Moreover, as with many other industries, the insurance industry is plagued by a skills gap that prompts industry representatives to cite difficulty filling open positions with qualified candidates. Graduates and entry-level workers lack the industry experience and knowledge of those who are retiring. Career insurance employees are often missing the technology skills and savvy that are increasingly required to handle new systems being adopted by insurance companies.

Incumbents are pressured to evolve or dissolve

Ezekiel Emmanuel — one of the architects of the Affordable Care Act — writes in his new book that “because of health care reform, new actors will force insurance companies to evolve or become extinct. The accountable care organizations (ACOs)…and hospital systems will begin competing directly in the [health care] exchanges and for exclusive contracts with employers.” The healthcare exchanges are be­coming a game changer for the way consumers purchase their coverage. Now providers will be competing on “the best quality, service and price.”

Robert Pearl, M.D. — a contributor to Forbes — contends that these healthcare exchanges “will create more transparency and make the coverage-selection experience resemble purchasing airline tickets on Expedia or Orbitz.” Consumers will be empowered with technology, information and choice in a process that traditionally has been out of their control.

This expectation of the “consumerization” of insurance is not limited to healthcare. A 2013 survey of more than 6,000 insurance customers in 11 countries reveals that they desire:

  • More personalized services from their providers
  • Reduced risk
  • Engagement through continuing conversations
  • Access to information via online, in-person, mobile and other channels
  • Information that is consistent across all of those channels.

Customers will begin to flock to insurance companies that can provide the consumer-centric experience they’ve become accustomed to in other industries and businesses. A recent survey of 2,500 insurance customers by Accenture shows that more than 90% of respondents choose insurers based on:

  • Speed at which their problems are resolved
  • Availability of products and services that meet their specific needs
  • Competitive pricing for products and services
  • Transparency of prices and charges
  • A high level of information about proposed products and services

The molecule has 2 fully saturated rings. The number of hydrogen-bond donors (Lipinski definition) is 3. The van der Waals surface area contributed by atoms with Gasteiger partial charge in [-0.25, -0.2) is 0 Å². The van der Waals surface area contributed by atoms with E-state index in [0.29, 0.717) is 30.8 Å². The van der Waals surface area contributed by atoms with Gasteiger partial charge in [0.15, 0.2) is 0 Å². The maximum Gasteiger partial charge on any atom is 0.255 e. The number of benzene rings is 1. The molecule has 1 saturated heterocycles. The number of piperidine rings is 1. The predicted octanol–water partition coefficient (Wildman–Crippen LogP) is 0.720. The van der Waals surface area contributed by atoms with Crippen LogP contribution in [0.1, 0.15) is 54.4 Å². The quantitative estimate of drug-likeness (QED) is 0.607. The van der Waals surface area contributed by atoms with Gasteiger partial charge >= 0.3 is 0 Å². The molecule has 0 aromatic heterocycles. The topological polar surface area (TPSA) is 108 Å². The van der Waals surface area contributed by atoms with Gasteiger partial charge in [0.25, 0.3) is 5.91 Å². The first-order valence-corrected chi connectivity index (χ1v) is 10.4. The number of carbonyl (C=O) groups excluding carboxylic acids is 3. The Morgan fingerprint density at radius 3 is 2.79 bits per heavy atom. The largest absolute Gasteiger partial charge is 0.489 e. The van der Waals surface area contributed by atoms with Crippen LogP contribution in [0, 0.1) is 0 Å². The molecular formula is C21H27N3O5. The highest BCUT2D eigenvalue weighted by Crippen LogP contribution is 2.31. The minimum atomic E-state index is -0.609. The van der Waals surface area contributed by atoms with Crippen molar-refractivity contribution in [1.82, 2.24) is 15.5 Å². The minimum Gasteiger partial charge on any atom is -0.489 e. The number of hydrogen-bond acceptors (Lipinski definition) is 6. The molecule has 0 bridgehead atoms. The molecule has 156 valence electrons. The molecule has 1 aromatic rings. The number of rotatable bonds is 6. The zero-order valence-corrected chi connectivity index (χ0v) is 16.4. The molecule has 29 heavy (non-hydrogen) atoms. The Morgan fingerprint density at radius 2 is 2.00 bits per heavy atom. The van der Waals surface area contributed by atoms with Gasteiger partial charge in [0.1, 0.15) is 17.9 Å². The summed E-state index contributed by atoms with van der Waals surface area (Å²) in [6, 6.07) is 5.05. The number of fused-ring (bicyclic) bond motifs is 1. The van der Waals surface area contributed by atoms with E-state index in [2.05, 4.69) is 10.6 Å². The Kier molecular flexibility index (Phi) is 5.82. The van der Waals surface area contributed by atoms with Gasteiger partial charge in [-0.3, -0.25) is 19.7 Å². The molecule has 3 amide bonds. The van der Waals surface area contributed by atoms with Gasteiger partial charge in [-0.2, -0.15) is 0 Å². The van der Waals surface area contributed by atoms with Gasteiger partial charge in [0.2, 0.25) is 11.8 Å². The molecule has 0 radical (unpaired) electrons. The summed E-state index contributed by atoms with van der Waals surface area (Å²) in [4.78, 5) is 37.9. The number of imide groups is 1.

• Knowledgeable and responsive phone support.

To attract and retain customers, insurers will need to move toward customer-centric models, which will require adoption of new technologies and employee skills.

Evolving business models spur changes in business systems and roles

Many larger insurance organizations have been relying on legacy computer systems that were built around regulatory requirements for paper-based documentation. With such regulations now lifted, insurers are free to modernize their systems and implement more automation, self-service features and access to real-time information to meet consumer expectations. They can also build into their insurance business systems new features that improve customer-centricity, such as:

  • Robust customer relationship management tools with integrated communications channels — such as email, online chat and click-to-call voice
  • Customer segmentation
  • Big data and predictive analytics

With these technologies and customer expectations, today’s frontline and operational insurance workers need to be more tech-savvy and have better communication skills and better problem-solving capabilities. There will be significant effects on six key frontline and operational positions, which collectively made up more than 35% of the industry’s workforce in 2012.

Table 1: Key frontline and operational positions in the insurance industry

table1

Source: Bureau of Labor Statistics

Hiring and promoting in the new insurance landscape

These six key job roles span much of the career spectrum of the industry. For example, individuals who have not yet earned a post-secondary degree can perform well as customer service representatives and then continue their studies while on the job to advance their careers. Those with associate’s degrees may be able to begin as entry-level sales agents. As workers progress through their careers and gather additional education and experience, the insurance industry offers them myriad growth opportunities in sales, finance, human resources and technology.